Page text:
Title of Artwork: “The Stop by”
Also Regarded as ‘Merry Organization with Two Gentlemen and Two Women’
Artwork by Pieter de Hooch
Yr Designed 1657
Summary of The Go to
The Merry Company with Two Adult men and Two Girls (1657) by Dutch artist Pieter de Hooch is a primary illustration of the genre’s acceptance in Dutch Golden Age painting, depicting a group of characters who are not intended to be determined as portraits engaging in convivial exercise. It is now in the Metropolitan Museum of Art, New York.
All About The Go to
In 1910, Hofstede de Groot commented about this painting by Hooch, noting “Two girls and two gentlemen are seated within a dwelling in 192. Sm. 34. The party are collecting in the remaining-hand corner of a space, beside a vast window, the upper half of which is fixed again.
A youthful female, dressed in a purple jacket with white fur trim, a blue skirt, and a large white apron, stands at the table’s still left corner and pours wine for the visitors. A youthful man in a white fit, comprehensive with a extensive collar and a bowler hat, stands guiding the desk, using tobacco a pipe and eying the lady from driving.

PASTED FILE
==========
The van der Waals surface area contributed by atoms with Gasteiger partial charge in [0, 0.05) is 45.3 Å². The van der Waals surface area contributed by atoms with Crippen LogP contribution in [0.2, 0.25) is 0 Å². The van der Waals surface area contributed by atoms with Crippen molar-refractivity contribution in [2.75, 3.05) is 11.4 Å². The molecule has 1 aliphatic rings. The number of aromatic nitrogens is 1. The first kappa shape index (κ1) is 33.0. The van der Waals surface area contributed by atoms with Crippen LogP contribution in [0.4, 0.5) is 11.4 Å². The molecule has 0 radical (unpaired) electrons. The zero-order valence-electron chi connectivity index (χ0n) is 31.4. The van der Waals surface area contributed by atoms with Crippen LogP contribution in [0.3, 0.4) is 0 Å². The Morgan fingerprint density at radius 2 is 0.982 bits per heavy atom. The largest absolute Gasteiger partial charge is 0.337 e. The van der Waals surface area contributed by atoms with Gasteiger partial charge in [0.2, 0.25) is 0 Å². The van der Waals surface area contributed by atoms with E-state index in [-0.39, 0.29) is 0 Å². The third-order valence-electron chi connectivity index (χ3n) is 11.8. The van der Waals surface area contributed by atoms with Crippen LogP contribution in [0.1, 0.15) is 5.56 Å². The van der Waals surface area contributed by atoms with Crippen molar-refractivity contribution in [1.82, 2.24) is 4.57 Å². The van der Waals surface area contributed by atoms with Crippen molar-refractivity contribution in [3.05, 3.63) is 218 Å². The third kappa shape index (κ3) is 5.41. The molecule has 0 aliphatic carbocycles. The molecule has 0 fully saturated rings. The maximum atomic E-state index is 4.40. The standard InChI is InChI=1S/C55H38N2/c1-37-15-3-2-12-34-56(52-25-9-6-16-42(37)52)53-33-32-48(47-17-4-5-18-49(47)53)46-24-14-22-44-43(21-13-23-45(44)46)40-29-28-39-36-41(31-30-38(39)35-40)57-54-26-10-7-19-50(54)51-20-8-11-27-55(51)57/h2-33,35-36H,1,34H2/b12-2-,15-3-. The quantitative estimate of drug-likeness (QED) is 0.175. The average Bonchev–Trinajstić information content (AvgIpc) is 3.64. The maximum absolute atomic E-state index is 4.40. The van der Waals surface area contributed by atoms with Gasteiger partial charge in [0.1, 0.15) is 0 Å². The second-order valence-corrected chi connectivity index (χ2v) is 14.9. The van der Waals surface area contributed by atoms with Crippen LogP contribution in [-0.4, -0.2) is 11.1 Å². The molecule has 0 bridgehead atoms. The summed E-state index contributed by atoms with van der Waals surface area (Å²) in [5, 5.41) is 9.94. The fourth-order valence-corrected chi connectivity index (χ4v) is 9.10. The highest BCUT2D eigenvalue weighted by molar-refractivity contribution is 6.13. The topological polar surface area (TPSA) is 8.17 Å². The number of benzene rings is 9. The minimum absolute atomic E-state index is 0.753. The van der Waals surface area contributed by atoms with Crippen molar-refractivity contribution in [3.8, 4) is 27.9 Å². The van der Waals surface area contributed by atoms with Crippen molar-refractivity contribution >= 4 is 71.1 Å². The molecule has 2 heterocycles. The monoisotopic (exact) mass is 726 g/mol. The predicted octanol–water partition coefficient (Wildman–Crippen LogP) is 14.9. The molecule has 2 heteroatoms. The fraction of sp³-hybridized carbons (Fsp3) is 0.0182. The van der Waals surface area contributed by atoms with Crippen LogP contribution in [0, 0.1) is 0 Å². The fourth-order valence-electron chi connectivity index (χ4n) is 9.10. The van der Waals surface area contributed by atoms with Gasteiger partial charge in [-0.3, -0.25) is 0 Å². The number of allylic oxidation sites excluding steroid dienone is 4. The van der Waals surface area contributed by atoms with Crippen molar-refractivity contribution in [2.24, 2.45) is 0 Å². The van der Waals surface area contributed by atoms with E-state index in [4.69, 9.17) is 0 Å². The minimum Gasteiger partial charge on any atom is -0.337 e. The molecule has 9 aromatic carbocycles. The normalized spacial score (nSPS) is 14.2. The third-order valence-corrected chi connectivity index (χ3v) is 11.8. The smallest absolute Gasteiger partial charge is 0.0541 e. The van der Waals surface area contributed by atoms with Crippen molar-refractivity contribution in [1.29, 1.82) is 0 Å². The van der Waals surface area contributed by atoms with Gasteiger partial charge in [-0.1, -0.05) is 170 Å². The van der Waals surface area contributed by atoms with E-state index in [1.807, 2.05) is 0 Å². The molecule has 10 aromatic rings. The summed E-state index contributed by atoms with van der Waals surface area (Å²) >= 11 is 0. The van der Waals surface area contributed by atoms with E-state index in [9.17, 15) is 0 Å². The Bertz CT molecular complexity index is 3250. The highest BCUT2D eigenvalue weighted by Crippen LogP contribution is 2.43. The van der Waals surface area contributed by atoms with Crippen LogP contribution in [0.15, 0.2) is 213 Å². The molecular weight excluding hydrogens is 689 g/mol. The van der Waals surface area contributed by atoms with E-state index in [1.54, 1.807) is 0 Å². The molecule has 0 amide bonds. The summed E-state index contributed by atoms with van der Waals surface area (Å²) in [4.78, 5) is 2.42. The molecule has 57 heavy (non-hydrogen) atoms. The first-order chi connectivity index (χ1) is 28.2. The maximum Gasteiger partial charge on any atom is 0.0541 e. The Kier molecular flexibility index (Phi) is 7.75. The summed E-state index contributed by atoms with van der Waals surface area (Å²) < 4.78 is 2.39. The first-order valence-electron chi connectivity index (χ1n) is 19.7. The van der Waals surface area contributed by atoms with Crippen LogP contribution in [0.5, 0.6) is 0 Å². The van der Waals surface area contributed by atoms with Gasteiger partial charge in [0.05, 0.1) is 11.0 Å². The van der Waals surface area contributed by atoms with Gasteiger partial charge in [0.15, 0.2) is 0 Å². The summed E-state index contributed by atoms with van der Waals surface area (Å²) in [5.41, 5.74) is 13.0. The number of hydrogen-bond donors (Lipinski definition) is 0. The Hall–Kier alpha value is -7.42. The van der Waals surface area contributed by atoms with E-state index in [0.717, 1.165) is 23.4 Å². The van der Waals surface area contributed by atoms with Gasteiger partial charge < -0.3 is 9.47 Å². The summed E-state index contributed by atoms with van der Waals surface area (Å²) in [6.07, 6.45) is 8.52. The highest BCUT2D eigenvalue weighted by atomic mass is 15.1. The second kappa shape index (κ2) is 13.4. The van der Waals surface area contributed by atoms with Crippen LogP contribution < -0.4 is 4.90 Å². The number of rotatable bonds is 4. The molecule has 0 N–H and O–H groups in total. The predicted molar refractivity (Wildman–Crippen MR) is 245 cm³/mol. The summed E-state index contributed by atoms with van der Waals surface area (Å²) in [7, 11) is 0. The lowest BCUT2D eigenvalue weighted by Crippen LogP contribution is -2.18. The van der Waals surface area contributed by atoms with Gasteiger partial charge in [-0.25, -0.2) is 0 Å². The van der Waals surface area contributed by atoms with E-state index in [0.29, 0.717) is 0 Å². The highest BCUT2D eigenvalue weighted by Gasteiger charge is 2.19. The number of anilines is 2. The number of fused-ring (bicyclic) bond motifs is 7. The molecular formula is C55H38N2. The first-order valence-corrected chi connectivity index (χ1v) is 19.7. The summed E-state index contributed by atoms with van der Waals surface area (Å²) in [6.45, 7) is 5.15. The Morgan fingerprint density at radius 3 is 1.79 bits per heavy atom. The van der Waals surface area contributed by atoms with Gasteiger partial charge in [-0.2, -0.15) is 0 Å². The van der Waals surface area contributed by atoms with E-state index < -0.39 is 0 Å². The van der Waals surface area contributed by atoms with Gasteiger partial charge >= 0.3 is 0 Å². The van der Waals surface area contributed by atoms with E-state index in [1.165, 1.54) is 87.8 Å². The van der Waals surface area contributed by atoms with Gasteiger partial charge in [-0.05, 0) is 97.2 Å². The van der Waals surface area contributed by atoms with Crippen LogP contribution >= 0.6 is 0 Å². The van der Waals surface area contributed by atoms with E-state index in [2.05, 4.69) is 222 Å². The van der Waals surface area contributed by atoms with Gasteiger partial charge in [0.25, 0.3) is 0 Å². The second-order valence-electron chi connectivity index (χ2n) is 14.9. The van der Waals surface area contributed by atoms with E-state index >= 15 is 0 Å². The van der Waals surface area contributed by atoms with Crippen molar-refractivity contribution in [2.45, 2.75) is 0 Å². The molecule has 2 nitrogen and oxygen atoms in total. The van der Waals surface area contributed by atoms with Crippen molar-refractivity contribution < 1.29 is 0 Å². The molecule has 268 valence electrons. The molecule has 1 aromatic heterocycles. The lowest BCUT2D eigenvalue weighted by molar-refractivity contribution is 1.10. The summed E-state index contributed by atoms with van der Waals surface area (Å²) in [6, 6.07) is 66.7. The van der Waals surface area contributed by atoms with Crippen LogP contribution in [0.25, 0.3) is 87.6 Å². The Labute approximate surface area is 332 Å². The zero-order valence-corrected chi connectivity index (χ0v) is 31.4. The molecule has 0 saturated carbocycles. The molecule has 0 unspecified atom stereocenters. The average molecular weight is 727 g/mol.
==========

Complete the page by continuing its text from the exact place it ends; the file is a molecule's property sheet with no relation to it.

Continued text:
There is certainly a male to the right of the desk carrying a black cape and long curls that obscure his deal with he will take the arm of a lady who sits following to them and watches him with a mix of suspicion and amusement on her encounter. His sloppy cap is in the forefront, off to the suitable.
There is a curtained mattress in the backdrop on the suitable, a portrait of a person hanging above it, and a map of a Dutch harbour to the still left of the portrait. The course of light is remaining. The use of gentle and colour is superbly completed, producing for a putting and effective impression. Burger assumed it was a Vermeer for evidence, see it Vol. 14, No. 551 of the 1866 Gazette des Beaux-Arts. Dimension of the panel is 27″ x 22 1/2″.
Dated 1833 and housed in the library of Baron Delessert (Sm.). The No. 36 Gross sales Bulletin, Francois Delessert, Paris, May 15, 1869 (150,000 francs). Paris, France – 5 April 1883 – B. Narischkine (160,000 francs). A Top secret Conference in Paris on July 1st, 1889 (270,000 francs). Immediately after that, it finished up in Paris with Durand-Ruel. At the moment on screen in New York’s Havemeyer selection.”